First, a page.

Determine which disk is about to fail in Windows Storage Spaces

I have a server in my office to run several dev virtual machines. It runs Windows Server 2012R2 with Hyper-V and Storage Spaces. There are 5 HDDs combined in one storage pool and virtual disk above that pool

  • Layout = Mirror
  • Physical disc redundancy = 1
    (every chunk is stored on 2 random disks)

Recently my virtual machines become somewhat slow, a clear sign that disk is about to fail, but which one?

Storage Spaces

On a picture below I already retied PhysicalDisk5 but Storage Spaces thinks the disk is perfectly fine.


Disk properties indicate no issues.


Get-PhysicalDisk | Select-Object -Property FriendlyName, DeviceID, SerialNumber, Model
Get-PhysicalDisk | Select-Object -Property *
Get-PhysicalDisk | Select-Object -first 1 | Select-Object -Property *

Powershell does not show any useful info too




The solution was to use HDSentinel (or probably any other disk tool that can read bad sectors count) There is a portable 30 day trial version of it, so you can solve rare disk problems like that without extra cost:


What to do

If all virtual disks are healthy you are fine.

  1. get disk model and serial number
    Get-PhysicalDisk | Select-Object -Property FriendlyName, DeviceID, SerialNumber, Model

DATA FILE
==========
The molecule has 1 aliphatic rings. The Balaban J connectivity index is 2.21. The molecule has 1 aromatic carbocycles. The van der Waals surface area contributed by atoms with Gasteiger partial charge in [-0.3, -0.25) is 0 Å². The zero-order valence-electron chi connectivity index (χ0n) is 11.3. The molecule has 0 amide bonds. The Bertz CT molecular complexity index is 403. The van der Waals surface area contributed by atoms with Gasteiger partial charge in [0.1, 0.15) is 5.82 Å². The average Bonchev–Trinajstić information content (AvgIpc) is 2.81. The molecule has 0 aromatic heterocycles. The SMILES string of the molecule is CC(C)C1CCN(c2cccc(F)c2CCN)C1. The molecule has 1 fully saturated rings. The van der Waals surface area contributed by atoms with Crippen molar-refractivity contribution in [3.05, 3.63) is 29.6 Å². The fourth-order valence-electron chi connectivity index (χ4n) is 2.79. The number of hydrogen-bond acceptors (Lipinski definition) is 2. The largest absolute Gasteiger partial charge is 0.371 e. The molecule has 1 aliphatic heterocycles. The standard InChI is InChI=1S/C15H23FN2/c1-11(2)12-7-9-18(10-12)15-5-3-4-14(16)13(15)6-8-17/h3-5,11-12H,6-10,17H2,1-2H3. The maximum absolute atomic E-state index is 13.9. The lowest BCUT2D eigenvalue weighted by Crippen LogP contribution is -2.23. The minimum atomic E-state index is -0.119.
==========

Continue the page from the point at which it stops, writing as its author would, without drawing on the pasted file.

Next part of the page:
2. turn server off and unplug bad disk
  3. put new disk. New disk must have the same or greater capacity.
  4. in storage spaces try to delete "lost communication" disk and choose the new one


If your pool is already Degraded you need to be gentle and careful.

  1. Using PowerShell mark disk as retired
  2. Right click disk on storage spaces physical disks and try remove it.
  3. If remove was successful repair all virtual disks first.
    If not - there is not enough free space to move data outside of your disk. If all SATA sockets are occupied and you cannot  insert new disk - you are stuck. You need to move away all data and recreate virtual disk :(
  4. Unplug bad disk and replace it with new one


Final thoughts

I will never use Physical disc redundancy = 1 again. Relying on a fact that only one disk will fail is not enough. In my case one disk failed and other was full of bad blocks. I was able to be patient and let the disk copy its data outside veeeery slowly. It took a week, no kidding. But next time I might not be that lucky.

Add comment